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First Amendment Essay

1054 words - 5 pages

First Amendment

When one is growing up, and is not so knowledgeable about our government you can be sure that every kid knows that they have the freedom of speech. Freedom of Speech is probably one of the things that some kids use the most, when talking about something maybe one of their friends does not want to hear, “I have the freedom of speech I can say whatever I want.” This to a certain extent is true. The first amendment states this: “Congress shall make no law respecting an establishment of religion, or prohibiting the free exercise thereof, or abridging the freedom of speech, or of the press, or the right of the people peaceably to assemble, and petition the government for ...view middle of the document...

Paul R.A. and other teenagers were charged with disorderly conduct. These teenagers made a cross and decided to go across the street to an African American household and burn the cross on their front lawn. Under the St. Paul Bias Motivated Crime Ordinance, it outlaws the showing of symbols, objects, graffiti, etc. that one "knows or has reasonable grounds to know arouses anger, alarm or resentment in other on the basis or race, color, creed, religion, or gender.” When taken to the Minnesota Supreme Court they ruled, “That the act was not too broad and unallowably content based”, and therefore it did not violate the First Amendment because the act was restricted to “fighting words" which are not protected by the constitution, regardless. Anyone who advocates discrimination of race, color, creed, religion, or gender against anyone will receive special regulations. Though the act is unconstitutional, the action is in clear violation and liable to prosecution on other charges. In turn this case discovered that this specific act was unconstitutional because it discriminated on strictly content. Therefore, laws that protect any acts that are similar to this one, must be worded in a way that content is neutral.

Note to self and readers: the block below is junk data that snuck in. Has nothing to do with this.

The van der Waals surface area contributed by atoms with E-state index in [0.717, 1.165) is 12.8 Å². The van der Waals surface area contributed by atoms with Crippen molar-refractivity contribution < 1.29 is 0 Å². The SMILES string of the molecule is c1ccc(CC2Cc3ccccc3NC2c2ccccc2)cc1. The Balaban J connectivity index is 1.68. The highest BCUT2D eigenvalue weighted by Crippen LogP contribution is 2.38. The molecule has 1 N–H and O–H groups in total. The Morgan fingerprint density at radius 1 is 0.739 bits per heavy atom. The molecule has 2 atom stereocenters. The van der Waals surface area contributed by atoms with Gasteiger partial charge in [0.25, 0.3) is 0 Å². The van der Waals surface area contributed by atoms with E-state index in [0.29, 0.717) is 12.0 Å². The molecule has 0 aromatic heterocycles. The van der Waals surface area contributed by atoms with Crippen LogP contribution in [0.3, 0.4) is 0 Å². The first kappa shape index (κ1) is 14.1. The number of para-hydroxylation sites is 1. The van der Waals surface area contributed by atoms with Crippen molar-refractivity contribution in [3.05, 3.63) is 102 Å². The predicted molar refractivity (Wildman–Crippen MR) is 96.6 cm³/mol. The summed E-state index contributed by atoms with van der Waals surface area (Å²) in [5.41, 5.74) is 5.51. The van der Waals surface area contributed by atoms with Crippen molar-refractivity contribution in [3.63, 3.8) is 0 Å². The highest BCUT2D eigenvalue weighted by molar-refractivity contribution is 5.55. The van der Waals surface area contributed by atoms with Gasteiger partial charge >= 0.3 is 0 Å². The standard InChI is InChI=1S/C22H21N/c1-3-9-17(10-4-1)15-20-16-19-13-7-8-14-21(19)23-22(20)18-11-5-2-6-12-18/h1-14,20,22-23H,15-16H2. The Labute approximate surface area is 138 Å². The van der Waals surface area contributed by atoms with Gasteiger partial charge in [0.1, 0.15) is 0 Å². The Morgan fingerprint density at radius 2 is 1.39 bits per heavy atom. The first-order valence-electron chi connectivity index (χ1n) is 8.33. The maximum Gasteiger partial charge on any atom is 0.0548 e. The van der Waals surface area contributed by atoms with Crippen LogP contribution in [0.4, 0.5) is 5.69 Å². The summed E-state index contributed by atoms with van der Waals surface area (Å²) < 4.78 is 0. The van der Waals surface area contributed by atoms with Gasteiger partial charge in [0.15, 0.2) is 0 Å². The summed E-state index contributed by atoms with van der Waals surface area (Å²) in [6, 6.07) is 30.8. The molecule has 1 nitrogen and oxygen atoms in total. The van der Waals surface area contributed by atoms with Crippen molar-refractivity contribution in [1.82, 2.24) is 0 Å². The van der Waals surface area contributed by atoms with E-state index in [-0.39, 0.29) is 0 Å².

With regards to free speech we have the right to freedom of press. We have the right to know what is going on with our country and other things that are happening within and outside our community. New York Times in 1971 got a hold of classified Defense Department documents that are widely known as the Pentagon Papers. The Pentagon Papers withheld information about how the Johnson Administration had not been completely honest about policies in the Vietnam War. A district court had ordered a sanction to try to stop the publication of these classified documents because it jeopardized national security. When this case was taken to the Supreme Court, the Supreme Court refused to go on with the sanction because they said that it was not against first...

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